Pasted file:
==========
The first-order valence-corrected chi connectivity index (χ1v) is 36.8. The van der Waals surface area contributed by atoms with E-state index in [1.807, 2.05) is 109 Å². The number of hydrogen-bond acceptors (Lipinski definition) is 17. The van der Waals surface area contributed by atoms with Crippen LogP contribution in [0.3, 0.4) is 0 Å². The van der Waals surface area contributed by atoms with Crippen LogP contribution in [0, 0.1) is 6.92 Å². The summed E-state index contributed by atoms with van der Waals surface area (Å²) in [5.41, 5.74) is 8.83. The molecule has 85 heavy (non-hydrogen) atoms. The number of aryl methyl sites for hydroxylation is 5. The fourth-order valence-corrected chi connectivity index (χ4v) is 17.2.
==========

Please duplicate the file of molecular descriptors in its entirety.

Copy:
The first-order valence-corrected chi connectivity index (χ1v) is 36.8. The van der Waals surface area contributed by atoms with E-state index in [1.807, 2.05) is 109 Å². The number of hydrogen-bond acceptors (Lipinski definition) is 17. The van der Waals surface area contributed by atoms with Crippen LogP contribution in [0.3, 0.4) is 0 Å². The van der Waals surface area contributed by atoms with Crippen LogP contribution in [0, 0.1) is 6.92 Å². The summed E-state index contributed by atoms with van der Waals surface area (Å²) in [5.41, 5.74) is 8.83. The molecule has 85 heavy (non-hydrogen) atoms. The number of aryl methyl sites for hydroxylation is 5. The fourth-order valence-corrected chi connectivity index (χ4v) is 17.2.